The FAA has just updated its policy statement regarding the legal considerations applicable to state and local regulation of Unmanned Aircraft Systems (UAS). Originally issued in 2015, the FAA “fact sheet” was intended to stem the rising tide of state UAS regulations. The FAA made clear that federal preemption applies equally to both crewed and uncrewed aircraft operations, and the states can only regulate a small part of UAS operations.
The updated fact sheet provides the following summary of the general principles of federal preemption of aviation and how they apply to UAS:
- States and local governments may not regulate in the fields of aviation safety or airspace efficiency but generally may regulate outside those fields.
- A state or local law will be preempted if it conflicts with FAA regulations.
- State or local laws affecting commercial UAS operators are more likely to be preempted.
The fact sheet points out that since 2013, virtually every state has passed laws relating to UAS. Most of these laws address issues such as privacy, the illegal use of UAS (such as the delivery of prison contraband), and the use of UAS by state and local governments for firefighting and law enforcement, and are not preempted. However, some jurisdictions continue to attempt to regulate UAS issues that are properly within the federal sphere, such as prohibiting UAS operations over certain areas, trespass, setting minimum flight altitudes and providing rules for how aircraft may be operated beyond visual line of sight.
The FAA also reiterates its position that there is no minimum altitude under the regulations for the operation of UAS in the National Airspace System. As a result, all state laws that attempt to set a blanket minimum altitude for UAS flight over public or private property are preempted. In addition, the fact sheet states that the Airline Deregulation Act of 1978 applies to unmanned aircraft, and potentially preempts any state law that has a “significant impact” on the “rates, routes and services” of commercial UAS operators.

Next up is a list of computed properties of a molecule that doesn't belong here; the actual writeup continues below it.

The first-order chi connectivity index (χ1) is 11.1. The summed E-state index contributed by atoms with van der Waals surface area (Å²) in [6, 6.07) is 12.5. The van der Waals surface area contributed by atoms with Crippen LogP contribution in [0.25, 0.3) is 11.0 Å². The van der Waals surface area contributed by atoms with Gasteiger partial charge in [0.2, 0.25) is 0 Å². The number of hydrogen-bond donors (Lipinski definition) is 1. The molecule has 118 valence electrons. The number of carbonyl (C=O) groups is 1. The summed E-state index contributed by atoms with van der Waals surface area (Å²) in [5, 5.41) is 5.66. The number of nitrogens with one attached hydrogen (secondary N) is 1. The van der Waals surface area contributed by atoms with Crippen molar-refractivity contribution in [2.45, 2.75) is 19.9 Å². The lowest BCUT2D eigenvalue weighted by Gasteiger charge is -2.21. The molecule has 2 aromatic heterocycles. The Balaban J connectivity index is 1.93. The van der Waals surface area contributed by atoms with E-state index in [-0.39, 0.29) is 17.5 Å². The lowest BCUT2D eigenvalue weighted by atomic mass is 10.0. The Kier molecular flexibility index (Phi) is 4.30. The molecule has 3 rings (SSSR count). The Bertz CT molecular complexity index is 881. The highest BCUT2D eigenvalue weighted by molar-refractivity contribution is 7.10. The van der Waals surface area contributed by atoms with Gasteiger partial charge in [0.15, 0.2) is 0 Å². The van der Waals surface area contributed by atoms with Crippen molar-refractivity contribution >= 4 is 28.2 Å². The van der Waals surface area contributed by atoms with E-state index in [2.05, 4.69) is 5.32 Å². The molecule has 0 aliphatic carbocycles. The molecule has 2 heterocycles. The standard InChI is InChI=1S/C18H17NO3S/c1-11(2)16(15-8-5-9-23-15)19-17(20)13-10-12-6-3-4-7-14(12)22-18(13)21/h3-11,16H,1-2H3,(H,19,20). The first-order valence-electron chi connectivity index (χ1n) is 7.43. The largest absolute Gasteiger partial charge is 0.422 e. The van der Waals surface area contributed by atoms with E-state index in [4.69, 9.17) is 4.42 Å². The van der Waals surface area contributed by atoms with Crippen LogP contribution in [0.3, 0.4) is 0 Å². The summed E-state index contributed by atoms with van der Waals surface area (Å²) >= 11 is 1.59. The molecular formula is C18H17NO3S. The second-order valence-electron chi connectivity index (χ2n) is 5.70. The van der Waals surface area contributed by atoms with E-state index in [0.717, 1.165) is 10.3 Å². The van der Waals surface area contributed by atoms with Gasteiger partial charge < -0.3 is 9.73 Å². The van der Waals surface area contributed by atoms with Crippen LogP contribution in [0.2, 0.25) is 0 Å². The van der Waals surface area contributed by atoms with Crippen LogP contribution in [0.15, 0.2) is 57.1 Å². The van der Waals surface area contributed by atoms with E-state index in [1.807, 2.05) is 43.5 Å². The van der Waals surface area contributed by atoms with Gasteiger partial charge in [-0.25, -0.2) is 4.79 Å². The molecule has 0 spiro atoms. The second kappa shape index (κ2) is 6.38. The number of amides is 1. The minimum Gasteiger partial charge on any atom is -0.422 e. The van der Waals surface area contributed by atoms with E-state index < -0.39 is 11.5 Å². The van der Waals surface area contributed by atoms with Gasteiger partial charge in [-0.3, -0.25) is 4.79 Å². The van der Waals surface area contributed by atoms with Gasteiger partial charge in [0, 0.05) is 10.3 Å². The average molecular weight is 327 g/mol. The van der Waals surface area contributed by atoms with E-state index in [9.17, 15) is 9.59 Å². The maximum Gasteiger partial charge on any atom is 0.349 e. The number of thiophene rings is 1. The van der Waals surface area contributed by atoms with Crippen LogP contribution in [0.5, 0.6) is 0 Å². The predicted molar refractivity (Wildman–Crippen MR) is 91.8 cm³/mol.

Finally, the fact sheet recognizes that state and local governments are free to regulate privacy issues involving UAS operations, but also warns that the laws must be narrowly tailored to meet the issue.
For example, a privacy-related ban on UAS operations over an entire city would very likely be preempted because it would completely prohibit UAS from using or traversing the airspace above the city and impede the FAA’s and Congress’s ability to safely and effectively integrate UAS into the national airspace. In contrast, a privacy-related restriction applied to the lower altitudes over facilities where people could likely have an expectation of privacy—such as parks or schools—would more likely be permissible because of its lesser impact.
Of course, there is nothing new in what the FAA is saying. The supremacy of the FAA in all things aviation was well established even back in the 1940s, when Justice Jackson eloquently wrote:
Planes do not wander about in the sky like vagrant clouds. They move only by federal permission, subject to federal inspection, in the hands of federally certified personnel and under an intricate system of federal commands. The moment a ship taxies onto a runway, it is caught up in an elaborate and detailed system of controls. It takes off only by instruction from the control tower, it travels on prescribed beams, it may be diverted from its intended landing, and it obeys signals and orders. Its privileges, rights, and protection, so far as transit is concerned, it owes to the Federal Government alone, and not to any state government.
History has proven, however, that just because something is well established does not mean that everyone is aware of it. Hopefully, this updated “fact sheet” will bring the issue back into focus and head off new attempts by state and local governments to pass laws that are outside of both their jurisdiction and area of expertise